Guest Post: Designing a Ruby-based Sauce Test Automation Framework Pt. 2

Designing a Ruby-based Sauce Test Automation Framework – Implementing it on Ruby using Page Object Pattern
 

In the first part of this blog series, we defined Page Object Pattern and also familiarized ourselves with the various building blocks of the Ruby-based test automation framework. Now that, we have realized the benefits of using such a framework, let us try implementing a Simple Test Framework on Ruby using Page Object Pattern. Implementing a Simple Test Framework on Ruby using Page Object Pattern
In the following section, we will implement a simple Selenium test framework using Page object pattern. Our framework contains Base classes for Test, Action, Page and Page element objects. Next, we will write a few very simple test cases for:

  1. Verifying the page title on a web page
  2. b. Test a form by filling the data elements in the form and testing a successful submit.

Test Base Class

First, let’s do a walkthrough of the Test Base class.

  1. Include the Selenium-webdriver Rubygem which is used to connect the testing framework with Selenium web driver.
  2. The start_browser() function invokes the Firefox browser with required options such as OS type, browser version, etc.

>Please Note: For testing purposes we have set the default browser as Firefox on Linux, but we can make this dynamic by passing the corresponding parameters.

  1. This class also has other utility functions such as
    1. get_data() - to make Database connections and retrieve data
    2. launch_url() - to launch a new URL on the browser
    3. switch_to_frame() - to switch between active frames / windows.
require 'rubygems'
require 'selenium-webdriver'

class SeleniumTestBase

  def initialize (webDriver)
    @driver = webDriver
  end

  #this function starts the selenium webDriver on Firefox browser type
  #we can make it dynamic by using the params

  def start_browser(browser_type,platform,version)

    caps = Selenium::WebDriver::Remote::Capabilities.firefox
    caps.version = "5"
    caps.platform = :LINUX
    caps[:name] = "Testing Selenium 2 with Ruby on SauceLabs Environment"

    @driver = Selenium::WebDriver.for(
      :remote,
      :url => "<Use SauceLabs URL with appropriate key>",
      :desired_capabilities => caps
    )
  end

  def switch_to_window(handle)
    @driver.switch_to.window handle
  end

  def switch_to_frame (handle)
    @driver.switch.frame handle
  end

  def launch_url ( url)
    @driver.navigate.to url
  end

  def get_data(conn_string,sql1 )
    #some sql statements
  end

  def refresh
    @driver.get @driver.url
  end

  def teardown
    @driver.quit
  end
end

Please note one of the advantages of writing a separate Test Base class is that it uses the underlying driver implementation from the Test cases. Therefore, if we want to experiment with a new Driver version or even a completely new Driver, then the TestBase is the only class that will change leaving other parts of the framework untouched. In a later section, we will show how one can create a project specific TestBase class which extends the main TestBase class. This will allow individual project teams to make project specific changes to the base class.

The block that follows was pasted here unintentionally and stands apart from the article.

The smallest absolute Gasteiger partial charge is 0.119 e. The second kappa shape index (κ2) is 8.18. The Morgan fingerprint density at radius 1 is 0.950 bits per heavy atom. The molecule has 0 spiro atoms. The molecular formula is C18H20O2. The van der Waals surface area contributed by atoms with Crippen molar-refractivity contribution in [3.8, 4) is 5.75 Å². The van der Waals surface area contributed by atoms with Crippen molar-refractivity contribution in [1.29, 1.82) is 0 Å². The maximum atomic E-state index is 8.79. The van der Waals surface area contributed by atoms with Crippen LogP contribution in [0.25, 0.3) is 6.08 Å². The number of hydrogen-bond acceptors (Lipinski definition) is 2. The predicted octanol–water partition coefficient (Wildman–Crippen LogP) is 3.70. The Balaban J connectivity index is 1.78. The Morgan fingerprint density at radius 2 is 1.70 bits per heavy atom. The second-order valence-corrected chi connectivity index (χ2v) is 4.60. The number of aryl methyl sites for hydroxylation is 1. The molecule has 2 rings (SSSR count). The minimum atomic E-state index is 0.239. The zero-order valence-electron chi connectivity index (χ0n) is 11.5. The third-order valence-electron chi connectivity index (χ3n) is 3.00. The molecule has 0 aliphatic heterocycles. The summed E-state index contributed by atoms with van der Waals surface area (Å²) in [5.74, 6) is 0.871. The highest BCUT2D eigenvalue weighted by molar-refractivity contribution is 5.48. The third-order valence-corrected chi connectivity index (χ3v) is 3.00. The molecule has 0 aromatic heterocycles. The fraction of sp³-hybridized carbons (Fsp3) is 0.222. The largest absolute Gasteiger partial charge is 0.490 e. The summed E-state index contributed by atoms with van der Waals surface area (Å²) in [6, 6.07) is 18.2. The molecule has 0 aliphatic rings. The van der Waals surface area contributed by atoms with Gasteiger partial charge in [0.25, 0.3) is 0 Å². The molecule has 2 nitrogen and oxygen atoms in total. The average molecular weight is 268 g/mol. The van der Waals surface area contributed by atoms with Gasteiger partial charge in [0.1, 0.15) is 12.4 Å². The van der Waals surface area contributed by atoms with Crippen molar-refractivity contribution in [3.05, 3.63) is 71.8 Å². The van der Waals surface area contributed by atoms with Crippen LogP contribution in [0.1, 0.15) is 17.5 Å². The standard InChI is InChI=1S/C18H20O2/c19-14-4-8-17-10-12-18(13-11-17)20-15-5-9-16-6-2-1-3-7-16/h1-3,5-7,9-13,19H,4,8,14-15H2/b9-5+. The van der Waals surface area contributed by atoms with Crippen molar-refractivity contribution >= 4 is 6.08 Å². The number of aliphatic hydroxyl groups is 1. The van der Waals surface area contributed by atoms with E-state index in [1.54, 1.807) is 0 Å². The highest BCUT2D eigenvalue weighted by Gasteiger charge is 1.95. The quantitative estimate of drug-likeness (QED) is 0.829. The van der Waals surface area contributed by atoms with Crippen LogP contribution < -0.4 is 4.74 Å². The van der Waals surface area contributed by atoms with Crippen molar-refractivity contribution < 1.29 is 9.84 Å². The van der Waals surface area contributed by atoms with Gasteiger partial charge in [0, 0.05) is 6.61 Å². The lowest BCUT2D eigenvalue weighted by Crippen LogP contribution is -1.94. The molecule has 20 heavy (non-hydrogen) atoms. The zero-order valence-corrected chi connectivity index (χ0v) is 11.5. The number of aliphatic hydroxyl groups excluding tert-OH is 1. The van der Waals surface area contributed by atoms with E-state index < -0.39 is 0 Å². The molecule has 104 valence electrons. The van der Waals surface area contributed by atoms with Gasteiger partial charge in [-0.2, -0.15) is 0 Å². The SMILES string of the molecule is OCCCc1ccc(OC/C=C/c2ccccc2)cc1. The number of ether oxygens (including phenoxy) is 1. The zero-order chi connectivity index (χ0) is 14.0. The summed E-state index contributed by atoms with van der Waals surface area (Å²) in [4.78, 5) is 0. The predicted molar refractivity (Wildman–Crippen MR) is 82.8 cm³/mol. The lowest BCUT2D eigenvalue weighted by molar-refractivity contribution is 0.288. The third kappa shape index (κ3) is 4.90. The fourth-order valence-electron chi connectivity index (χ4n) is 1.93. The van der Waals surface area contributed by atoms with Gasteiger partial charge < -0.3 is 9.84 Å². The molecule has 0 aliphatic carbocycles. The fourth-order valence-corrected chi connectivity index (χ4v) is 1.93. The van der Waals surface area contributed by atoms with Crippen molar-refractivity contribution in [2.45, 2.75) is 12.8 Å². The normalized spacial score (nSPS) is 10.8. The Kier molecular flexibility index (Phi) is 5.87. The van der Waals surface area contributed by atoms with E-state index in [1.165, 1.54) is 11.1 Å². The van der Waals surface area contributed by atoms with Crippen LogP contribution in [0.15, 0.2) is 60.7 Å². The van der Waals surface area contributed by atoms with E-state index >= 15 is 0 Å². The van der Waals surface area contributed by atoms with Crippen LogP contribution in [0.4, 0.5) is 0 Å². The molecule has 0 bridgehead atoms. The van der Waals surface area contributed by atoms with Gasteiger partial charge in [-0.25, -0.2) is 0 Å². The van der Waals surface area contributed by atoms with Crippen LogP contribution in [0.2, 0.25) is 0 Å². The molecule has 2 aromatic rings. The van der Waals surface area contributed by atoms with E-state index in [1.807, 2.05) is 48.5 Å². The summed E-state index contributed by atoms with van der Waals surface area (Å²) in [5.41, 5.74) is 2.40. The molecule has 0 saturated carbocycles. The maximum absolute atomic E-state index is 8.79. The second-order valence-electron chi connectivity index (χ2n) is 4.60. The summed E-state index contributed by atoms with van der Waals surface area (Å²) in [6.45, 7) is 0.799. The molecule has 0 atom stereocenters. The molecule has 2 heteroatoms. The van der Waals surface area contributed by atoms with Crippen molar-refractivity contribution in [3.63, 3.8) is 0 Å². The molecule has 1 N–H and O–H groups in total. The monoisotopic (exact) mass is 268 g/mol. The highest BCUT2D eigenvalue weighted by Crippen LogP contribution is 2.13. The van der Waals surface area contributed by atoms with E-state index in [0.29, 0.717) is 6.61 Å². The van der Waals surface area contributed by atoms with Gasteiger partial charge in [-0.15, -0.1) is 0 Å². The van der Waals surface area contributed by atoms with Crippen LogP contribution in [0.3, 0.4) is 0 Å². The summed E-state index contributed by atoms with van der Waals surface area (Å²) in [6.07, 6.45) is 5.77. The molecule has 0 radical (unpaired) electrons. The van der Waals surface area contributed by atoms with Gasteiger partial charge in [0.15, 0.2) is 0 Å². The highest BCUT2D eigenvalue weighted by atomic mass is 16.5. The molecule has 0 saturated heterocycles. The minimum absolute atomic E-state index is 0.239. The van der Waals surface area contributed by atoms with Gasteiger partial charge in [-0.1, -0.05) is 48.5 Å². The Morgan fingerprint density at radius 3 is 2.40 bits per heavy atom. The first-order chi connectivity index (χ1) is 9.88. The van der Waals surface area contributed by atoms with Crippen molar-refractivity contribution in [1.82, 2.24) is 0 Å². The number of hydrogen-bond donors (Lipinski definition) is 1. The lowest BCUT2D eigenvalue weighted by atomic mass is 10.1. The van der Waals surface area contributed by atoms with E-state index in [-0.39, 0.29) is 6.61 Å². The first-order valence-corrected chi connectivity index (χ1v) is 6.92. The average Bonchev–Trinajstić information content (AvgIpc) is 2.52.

Action Base Class

>Actions Base classes are responsible for the following:

  1. Executing steps required to run the test
  2. Inserting / Updating data elements and changing the state of the application while executing the test
  3. Reverting the changes made during the tests (for eg., rolling back the changes made on the database)
  4. Page operations such as navigating to a page, refreshing, switching across different frames and windows, etc.
class SeleniumActionBase

  def initialize (webDriver)
    @driver =  webDriver
  end

  def get_data(conn_string,sql1 )
    #connect to db
    #execute sql to retrieve data
  end

  def start_browser(browser_type)
    #override
  end

  def switch_to_window(handle)
    #override
  end

  def switch_to_frame (handle)\
    #override
  end

  def launch_url (url)
    #override
  end

  def refresh
    #override
  end
end

The Page Class refers to actual web pages on the application that we want to test and essentially consists of a group of Page Elements. This class also defines a variable called BrowserIndex. Different browsers implement the locator start indexes differently and this variable can be used to handle the different implementations based on the browser type.

class SeleniumPageBase

  attr_reader :browserIndex

  def initialize ( webDriver)
    @driver = webDriver
    @browserIndex  = 1
  end

end

Page Element Base Class

The Page Element class is responsible for the following:

  1. Handle the actual interactions between the tests and the web pages.
  2. Wait for a particular page element to load (especially in case of Ajax)
  3. Provide specific error messages to describe why a particular page interaction failed.
class SeleniumPageElement

  def initialize(webDriver)
    @driver = webDriver
  end

  def waiting_get(seconds = 5, errorMessage = "")
    wait = Selenium::WebDriver::Wait.new(:timeout => seconds)
    wait.until { @myDriver.find_element(:id, @myBy) }
  end

  def click(seconds = 5, errorMessage = "")
    waiting_get(seconds, errorMessage).click();
  end

  def load_element(locator,val,errorMessage ='')
    @myBy = locator
    @element = find_element_id
    @element.send_keys val
  end

  def submit
    @element.submit
  end

  def get_response
    @driver.find_element(:id, 'your_comments')
  end

  protected

  def find_element_id
    begin
      return  @driver.find_element(:id, @myBy)
    rescue  Exception=>e
      raise e
    end
  end
end

This guest blog post was written by Vinodh Balaji Sridharan and Ganesh Kaliannan, Neev Technologies

Written by

Bill McGee

Topics

FrameworksAutomated testing